When satire dies a country dies.
James M. Ridgway, Jr.
32

Point taken. I realize it’s highly critical. I put my first born on a plane by herself today for the first time, and I am a bit grumpy, so bear with me.

I’m not for doing away satire on the whole, it’s this brand of it, the snark, the kicking down. There’s just something about it that lacks the love that Allan points out in this quote from T.J. Miller:

“By the very nature of satire or parody, you have to love and respect your target and respect it enough to understand every aspect of it, so you can more effectively make fun of it.”

I’m not feeling the love. Well, Allan’s response floored and humbled me, so I guess I am, but not from the giants. If it’s dying it’s because its practitioners are killing it, or because our reality is outpacing it in the ridiculousness sweepstakes. This was more my point, what are we doing with the fantasy of satire when real life is beyond the comprehension of the people we were 15 years or even 15 minutes ago.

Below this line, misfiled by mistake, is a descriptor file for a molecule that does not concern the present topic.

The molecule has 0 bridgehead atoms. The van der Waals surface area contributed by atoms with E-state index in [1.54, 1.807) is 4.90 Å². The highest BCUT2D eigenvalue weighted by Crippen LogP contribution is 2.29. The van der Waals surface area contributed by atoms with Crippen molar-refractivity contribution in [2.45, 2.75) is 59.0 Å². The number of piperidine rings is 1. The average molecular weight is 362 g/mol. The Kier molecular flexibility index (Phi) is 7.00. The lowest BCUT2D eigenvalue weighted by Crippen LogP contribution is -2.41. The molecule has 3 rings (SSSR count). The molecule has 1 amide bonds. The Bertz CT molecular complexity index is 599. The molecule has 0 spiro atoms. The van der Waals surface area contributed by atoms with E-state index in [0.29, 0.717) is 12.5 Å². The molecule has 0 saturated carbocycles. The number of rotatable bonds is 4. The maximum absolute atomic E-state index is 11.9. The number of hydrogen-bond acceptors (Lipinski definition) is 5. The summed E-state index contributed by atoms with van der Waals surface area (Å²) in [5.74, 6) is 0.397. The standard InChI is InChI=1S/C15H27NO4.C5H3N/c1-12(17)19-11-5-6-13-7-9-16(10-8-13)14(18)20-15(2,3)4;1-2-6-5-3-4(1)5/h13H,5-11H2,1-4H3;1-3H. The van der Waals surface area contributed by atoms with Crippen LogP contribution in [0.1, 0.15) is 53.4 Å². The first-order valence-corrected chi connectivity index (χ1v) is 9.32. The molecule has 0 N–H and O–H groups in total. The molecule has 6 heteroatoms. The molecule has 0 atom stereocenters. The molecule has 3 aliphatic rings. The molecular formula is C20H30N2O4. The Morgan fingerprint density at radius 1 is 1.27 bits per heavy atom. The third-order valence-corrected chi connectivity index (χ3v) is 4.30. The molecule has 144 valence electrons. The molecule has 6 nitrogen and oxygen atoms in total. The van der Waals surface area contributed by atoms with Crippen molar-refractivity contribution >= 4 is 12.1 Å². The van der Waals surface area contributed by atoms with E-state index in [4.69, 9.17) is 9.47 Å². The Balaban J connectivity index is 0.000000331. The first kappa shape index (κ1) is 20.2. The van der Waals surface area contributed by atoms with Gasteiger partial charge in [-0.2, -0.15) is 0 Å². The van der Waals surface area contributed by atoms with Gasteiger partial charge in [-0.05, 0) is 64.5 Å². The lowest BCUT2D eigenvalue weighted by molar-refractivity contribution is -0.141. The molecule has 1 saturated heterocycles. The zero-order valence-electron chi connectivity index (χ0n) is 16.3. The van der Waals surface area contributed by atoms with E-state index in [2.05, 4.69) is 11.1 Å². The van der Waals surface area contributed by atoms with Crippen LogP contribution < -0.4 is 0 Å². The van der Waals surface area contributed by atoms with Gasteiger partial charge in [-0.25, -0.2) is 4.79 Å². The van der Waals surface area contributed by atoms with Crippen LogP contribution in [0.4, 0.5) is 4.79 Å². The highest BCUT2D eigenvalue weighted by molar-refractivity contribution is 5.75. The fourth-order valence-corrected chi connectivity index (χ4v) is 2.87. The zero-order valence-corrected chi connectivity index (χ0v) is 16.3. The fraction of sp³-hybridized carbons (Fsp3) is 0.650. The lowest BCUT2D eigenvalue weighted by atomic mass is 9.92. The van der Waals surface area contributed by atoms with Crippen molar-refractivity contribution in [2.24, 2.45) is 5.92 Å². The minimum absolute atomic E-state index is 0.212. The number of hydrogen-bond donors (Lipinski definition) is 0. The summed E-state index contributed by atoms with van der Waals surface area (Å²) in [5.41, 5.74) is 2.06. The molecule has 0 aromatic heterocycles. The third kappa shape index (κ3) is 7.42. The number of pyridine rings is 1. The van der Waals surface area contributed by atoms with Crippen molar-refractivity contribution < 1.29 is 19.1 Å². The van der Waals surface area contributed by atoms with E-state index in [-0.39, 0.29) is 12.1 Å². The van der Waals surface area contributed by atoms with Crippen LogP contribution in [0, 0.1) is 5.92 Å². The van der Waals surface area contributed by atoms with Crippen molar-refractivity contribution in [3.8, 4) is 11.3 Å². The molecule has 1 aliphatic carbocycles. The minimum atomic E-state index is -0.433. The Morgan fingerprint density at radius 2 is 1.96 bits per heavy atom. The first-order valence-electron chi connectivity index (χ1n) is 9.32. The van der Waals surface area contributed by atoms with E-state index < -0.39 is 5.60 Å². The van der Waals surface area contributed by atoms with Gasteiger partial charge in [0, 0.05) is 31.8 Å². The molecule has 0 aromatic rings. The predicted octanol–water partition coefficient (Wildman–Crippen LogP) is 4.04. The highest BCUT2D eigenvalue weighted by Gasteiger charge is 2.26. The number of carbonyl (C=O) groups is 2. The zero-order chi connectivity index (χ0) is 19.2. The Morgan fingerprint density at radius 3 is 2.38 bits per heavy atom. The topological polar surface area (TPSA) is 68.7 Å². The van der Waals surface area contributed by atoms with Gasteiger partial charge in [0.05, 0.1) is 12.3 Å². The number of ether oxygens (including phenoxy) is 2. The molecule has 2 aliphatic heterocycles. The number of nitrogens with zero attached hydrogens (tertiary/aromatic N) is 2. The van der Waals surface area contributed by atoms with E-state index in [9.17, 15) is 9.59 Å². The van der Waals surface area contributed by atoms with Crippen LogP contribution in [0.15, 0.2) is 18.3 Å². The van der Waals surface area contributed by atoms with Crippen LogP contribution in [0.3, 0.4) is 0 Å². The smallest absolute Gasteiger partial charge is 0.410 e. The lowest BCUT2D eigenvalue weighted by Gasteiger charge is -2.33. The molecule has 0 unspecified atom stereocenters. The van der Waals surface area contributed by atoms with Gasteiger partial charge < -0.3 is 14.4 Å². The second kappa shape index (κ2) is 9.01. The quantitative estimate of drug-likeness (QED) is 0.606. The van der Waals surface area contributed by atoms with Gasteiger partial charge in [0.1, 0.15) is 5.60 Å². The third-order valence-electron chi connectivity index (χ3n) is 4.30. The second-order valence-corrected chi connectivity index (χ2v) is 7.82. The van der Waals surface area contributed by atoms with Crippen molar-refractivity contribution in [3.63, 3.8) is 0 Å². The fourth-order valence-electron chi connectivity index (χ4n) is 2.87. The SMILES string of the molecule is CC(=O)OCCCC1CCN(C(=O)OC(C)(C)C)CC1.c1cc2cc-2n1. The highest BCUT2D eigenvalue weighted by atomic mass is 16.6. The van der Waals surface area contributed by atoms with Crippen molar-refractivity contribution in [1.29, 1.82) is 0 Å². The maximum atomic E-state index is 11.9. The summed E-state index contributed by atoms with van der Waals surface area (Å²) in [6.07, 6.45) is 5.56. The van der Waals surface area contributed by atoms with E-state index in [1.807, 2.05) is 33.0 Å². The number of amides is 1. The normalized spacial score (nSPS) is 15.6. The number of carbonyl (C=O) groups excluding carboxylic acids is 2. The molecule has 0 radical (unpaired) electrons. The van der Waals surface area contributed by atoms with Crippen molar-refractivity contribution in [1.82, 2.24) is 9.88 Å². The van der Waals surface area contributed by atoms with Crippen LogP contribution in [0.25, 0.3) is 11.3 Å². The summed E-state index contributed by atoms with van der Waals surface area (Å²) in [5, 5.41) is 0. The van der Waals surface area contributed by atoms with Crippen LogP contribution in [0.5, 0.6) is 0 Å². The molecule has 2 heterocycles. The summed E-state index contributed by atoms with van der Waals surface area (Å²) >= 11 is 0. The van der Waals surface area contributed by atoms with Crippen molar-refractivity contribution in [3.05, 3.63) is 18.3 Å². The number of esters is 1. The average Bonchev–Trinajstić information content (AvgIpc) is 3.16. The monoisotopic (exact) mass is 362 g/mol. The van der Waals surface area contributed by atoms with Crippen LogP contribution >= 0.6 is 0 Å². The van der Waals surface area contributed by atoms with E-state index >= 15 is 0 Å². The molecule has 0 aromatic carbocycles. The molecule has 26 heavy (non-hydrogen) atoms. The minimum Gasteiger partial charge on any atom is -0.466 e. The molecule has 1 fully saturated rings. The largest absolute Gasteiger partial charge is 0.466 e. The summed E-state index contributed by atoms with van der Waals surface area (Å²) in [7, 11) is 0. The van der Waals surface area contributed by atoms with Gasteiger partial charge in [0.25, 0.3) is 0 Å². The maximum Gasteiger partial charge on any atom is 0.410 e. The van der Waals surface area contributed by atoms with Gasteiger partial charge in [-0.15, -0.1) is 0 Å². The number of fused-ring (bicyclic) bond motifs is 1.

You’re also right that easing up never hurts. Thank you.

One clap, two clap, three clap, forty?

By clapping more or less, you can signal to us which stories really stand out.